Budget talks focus on taxes
ST. PAUL - Legislative leaders and Gov. Tim Pawlenty are studying how property tax changes would affect communities across the state, a complicated and time-consuming effort that appears likely to push any legislative session-ending deal into Thursday.
The good news is they were back at the negotiating table Wednesday, after budget-balancing talks broke off late Tuesday.
As it has in recent days, property taxes have been center stage in the talks. The governor wants a strict limit on how much local governments can raise property taxes.
However, Assistant Senate Majority Leader Tarryl Clark, DFL-St. Cloud, said that communities from one end of Minnesota to the other would be hurt by that plan.
Democrats propose a looser property tax cap than Republican Pawlenty wants.
With five days remaining to pass bills in the 2008 Legislature, Pawlenty and top lawmakers resumed discussions over how to end the session with a plan to erase a $935 million state budget deficit (in a $34 billion budget) and provide Minnesotans property tax relief.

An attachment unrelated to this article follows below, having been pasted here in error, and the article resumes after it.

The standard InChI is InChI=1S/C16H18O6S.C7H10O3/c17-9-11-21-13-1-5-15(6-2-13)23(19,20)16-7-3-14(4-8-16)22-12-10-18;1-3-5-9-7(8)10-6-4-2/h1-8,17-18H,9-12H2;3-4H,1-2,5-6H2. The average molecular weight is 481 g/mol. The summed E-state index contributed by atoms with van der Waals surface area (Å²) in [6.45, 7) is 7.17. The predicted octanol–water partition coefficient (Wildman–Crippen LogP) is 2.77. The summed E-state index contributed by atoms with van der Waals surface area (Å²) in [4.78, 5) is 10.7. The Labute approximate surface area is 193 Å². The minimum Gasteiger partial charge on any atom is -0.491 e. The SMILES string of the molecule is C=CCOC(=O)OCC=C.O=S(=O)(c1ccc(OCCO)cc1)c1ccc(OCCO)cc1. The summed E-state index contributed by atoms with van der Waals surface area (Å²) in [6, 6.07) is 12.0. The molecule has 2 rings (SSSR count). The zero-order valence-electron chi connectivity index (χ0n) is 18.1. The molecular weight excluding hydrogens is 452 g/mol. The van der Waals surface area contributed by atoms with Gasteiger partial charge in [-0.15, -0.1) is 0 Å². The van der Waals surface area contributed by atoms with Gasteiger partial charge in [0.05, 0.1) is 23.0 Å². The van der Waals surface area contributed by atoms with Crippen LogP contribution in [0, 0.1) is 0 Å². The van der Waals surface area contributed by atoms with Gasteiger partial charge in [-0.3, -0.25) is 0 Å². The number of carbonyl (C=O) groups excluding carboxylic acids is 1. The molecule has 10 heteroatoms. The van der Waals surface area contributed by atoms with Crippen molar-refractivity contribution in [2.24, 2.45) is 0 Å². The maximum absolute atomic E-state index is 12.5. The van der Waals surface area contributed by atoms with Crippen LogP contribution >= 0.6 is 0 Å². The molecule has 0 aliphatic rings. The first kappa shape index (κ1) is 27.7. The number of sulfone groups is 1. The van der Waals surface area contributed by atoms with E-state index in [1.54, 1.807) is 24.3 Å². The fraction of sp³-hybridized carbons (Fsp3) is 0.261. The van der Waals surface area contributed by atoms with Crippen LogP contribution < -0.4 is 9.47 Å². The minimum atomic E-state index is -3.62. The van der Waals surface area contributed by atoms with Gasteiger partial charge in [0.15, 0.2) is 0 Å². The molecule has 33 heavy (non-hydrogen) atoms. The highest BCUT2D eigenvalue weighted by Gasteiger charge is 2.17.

Closed-door talks recessed at about noon, began again early in the afternoon and recessed again at 4:15 p.m. However, talks were expected to continue much of the night.
Those inside the talks said the tone was serious and cooperative.
The Legislature must adjourn by Monday.
House Speaker Margaret Anderson Kelliher, DFL-Minneapolis, said there still is plenty of time to reach agreement with the governor and complete the Legislature's main priority.
"We're back at work," Kelliher said after leaving the governor's office to review property tax documents. "We're hoping for a lot of progress today."
Democrats said they have agreed with Pawlenty on the amount of state reserve funds to use to fix the budget as well as a plan to close loopholes used by multi-national corporations to avoid paying Minnesota taxes.
Lawmakers said they and Pawlenty agree on just over $300 million in state program spending cuts, but must find another $50 million to cut.
The Legislature late Tuesday approved a one-time boost of $51 per student in state payments to schools, a plan Pawlenty opposes. However, Democratic legislative leaders have said if Pawlenty rejects the bill they may try to overturn the veto in the session's final days.